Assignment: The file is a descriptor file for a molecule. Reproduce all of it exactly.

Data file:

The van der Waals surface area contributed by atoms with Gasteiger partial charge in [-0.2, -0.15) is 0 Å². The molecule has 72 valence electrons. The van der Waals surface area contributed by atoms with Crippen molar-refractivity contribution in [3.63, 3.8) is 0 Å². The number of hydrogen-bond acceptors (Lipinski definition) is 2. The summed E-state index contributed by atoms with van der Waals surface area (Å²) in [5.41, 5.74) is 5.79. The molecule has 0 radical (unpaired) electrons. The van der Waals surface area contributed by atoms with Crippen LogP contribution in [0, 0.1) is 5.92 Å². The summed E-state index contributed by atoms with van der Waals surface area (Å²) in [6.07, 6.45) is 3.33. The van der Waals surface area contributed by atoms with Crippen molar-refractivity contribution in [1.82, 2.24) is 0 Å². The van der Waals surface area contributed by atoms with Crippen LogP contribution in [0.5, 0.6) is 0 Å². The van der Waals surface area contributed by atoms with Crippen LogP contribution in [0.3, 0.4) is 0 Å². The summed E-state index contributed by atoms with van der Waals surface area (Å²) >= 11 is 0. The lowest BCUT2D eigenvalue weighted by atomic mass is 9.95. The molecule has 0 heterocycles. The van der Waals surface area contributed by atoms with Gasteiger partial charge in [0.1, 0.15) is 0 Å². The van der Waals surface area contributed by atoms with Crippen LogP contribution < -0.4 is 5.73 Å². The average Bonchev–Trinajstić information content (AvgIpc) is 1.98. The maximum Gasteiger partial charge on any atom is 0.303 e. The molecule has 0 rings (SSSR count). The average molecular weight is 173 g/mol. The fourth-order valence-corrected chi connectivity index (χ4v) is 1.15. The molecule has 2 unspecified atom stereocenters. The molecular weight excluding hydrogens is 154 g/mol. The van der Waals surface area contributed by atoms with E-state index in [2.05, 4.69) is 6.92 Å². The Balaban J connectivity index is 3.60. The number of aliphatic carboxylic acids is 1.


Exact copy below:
The van der Waals surface area contributed by atoms with Gasteiger partial charge in [-0.2, -0.15) is 0 Å². The molecule has 72 valence electrons. The van der Waals surface area contributed by atoms with Crippen molar-refractivity contribution in [3.63, 3.8) is 0 Å². The number of hydrogen-bond acceptors (Lipinski definition) is 2. The summed E-state index contributed by atoms with van der Waals surface area (Å²) in [5.41, 5.74) is 5.79. The molecule has 0 radical (unpaired) electrons. The van der Waals surface area contributed by atoms with Crippen LogP contribution in [0, 0.1) is 5.92 Å². The summed E-state index contributed by atoms with van der Waals surface area (Å²) in [6.07, 6.45) is 3.33. The van der Waals surface area contributed by atoms with Crippen molar-refractivity contribution in [1.82, 2.24) is 0 Å². The van der Waals surface area contributed by atoms with Crippen LogP contribution in [0.5, 0.6) is 0 Å². The van der Waals surface area contributed by atoms with Crippen LogP contribution in [0.3, 0.4) is 0 Å². The summed E-state index contributed by atoms with van der Waals surface area (Å²) >= 11 is 0. The lowest BCUT2D eigenvalue weighted by atomic mass is 9.95. The molecule has 0 heterocycles. The van der Waals surface area contributed by atoms with Gasteiger partial charge in [0.1, 0.15) is 0 Å². The van der Waals surface area contributed by atoms with Crippen LogP contribution < -0.4 is 5.73 Å². The average Bonchev–Trinajstić information content (AvgIpc) is 1.98. The maximum Gasteiger partial charge on any atom is 0.303 e. The molecule has 0 rings (SSSR count). The average molecular weight is 173 g/mol. The fourth-order valence-corrected chi connectivity index (χ4v) is 1.15. The molecule has 2 unspecified atom stereocenters. The molecular weight excluding hydrogens is 154 g/mol. The van der Waals surface area contributed by atoms with E-state index in [2.05, 4.69) is 6.92 Å². The Balaban J connectivity index is 3.60. The number of aliphatic carboxylic acids is 1.